Sriram Sankararaman at the University of California in Los Angeles cautions that other factors could have contributed to the evolution of paler European skin colour. But if the Neanderthal DNA did play a role, it's easy to imagine how the trait might have been beneficial to early Europeans. Dark skin protects us from the harmful effects of UV radiation, but makes it harder to generate vitamin D at higher latitudes. Pale skin could have helped our species survive on less sunlight as it migrated north. "The vitamin D explanation is plausible - but still a hypothesis," says Sankararaman.

A similar genetic legacy remains in Asia: a chunk of Neanderthal DNA on chromosome 3 is found in about half the population. It overlaps with HYAL2, a gene involved in skin repair. Some studies show that HYAL2 responds to UV light exposure, which could suggest that the Neanderthal DNA helps repair skin damage from sunlight.

4. A tolerance to cold

One particular piece of Denisovan DNA found on chromosome 1 is present in nearly all indigenous Inuit Greenlanders. According to a recent study, the DNA contains two genes - TBX15 and WARS2 - and alters the way they are expressed in the body. TBX15 helps generate brown fat cells that generate heat when stimulated by cold temperatures, and it's thought that both genes may influence body-fat distribution.

It is possible that modern humans acquired this DNA from a lineage that had adapted to cold conditions. When they began moving into the polar regions, individuals with the ancient DNA would have had a much greater chance of surviving and passing the genes on to their children.

The work has not yet been published in a peer-reviewed journal, but it appears to suggest that there are many more ancient genetic gifts out there just waiting to be discovered.

To find more examples, we need to look at indigenous populations in other parts of the world, says Emilia Huerta-Sánchez at the University of California in Merced. "We just haven't sequenced other populations - such as those in the Americas."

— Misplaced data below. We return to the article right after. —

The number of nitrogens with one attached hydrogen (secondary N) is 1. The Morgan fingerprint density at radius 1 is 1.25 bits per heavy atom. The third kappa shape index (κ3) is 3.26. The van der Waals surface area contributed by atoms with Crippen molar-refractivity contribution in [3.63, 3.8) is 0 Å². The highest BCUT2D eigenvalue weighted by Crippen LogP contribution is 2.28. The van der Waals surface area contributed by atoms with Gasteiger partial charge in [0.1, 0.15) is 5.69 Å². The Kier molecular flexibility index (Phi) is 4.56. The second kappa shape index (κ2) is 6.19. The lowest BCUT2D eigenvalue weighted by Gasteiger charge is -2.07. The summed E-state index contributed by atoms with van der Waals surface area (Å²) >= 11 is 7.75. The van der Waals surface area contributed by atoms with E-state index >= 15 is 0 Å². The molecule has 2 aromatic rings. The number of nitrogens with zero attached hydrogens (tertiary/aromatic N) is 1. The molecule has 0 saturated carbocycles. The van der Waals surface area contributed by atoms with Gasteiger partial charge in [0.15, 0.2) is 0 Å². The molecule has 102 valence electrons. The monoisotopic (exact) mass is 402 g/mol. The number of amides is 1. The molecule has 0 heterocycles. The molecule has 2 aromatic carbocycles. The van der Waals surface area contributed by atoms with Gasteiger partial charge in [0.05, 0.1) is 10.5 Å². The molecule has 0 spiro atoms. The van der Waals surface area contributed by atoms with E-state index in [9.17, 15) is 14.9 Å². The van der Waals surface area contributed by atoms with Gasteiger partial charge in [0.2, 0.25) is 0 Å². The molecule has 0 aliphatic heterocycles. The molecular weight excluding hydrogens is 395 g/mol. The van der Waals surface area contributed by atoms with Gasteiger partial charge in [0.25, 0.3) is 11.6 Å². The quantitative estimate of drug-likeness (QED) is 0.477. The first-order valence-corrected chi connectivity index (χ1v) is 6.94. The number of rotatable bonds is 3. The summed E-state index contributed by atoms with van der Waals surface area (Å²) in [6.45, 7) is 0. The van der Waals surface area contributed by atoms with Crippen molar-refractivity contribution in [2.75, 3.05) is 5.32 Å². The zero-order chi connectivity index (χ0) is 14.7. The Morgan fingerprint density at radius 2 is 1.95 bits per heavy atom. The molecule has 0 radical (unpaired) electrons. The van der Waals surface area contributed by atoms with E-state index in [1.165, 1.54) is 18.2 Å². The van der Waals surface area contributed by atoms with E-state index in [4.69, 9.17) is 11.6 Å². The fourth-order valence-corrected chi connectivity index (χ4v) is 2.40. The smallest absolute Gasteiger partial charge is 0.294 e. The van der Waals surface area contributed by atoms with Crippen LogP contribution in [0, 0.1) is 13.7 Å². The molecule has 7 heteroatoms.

• The blind spot, or optic disc, at the back of the eye is about 0.2 square millimetres smaller in those with one particular piece of Neanderthal DNA
  • Neanderthal DNA spanning a group of genes called TLR may increase susceptibility to hay fever and common allergies - to cats and dust mites, for instance
  • Certain segments of Neanderthal DNA increase risk of depression by 2 per cent, heart attack by 1.4 per cent and slightly increase risk of nicotine addiction
  • The Neanderthal version of the BNC2 gene, found in 70 per cent of people with European ancestry, is linked to paler skin and freckling
  • Increased risk of the autoimmune disease lupus is associated with a segment of Neanderthal DNA
  • Some people might have a greater risk of type-2 diabetes because they carry a stretch of Neanderthal DNA that spans the SLC16A11 gene
  • Increased risk of biliary cirrhosis, a kind of liver disease, has been linked to a segment of Neanderthal DNA
  • One stretch of Neanderthal DNA is associated with people being slightly more prone to corns and calluses
  • A mutation associated with red hair seems to have Neanderthal roots
  • Trace amine-associated receptors help detect the smells of rotting fish, bad breath and vaginal infections, among others. We all have them, but for reasons we don't yet understand, the people of New Guinea disproportionally got theirs from Denisovans.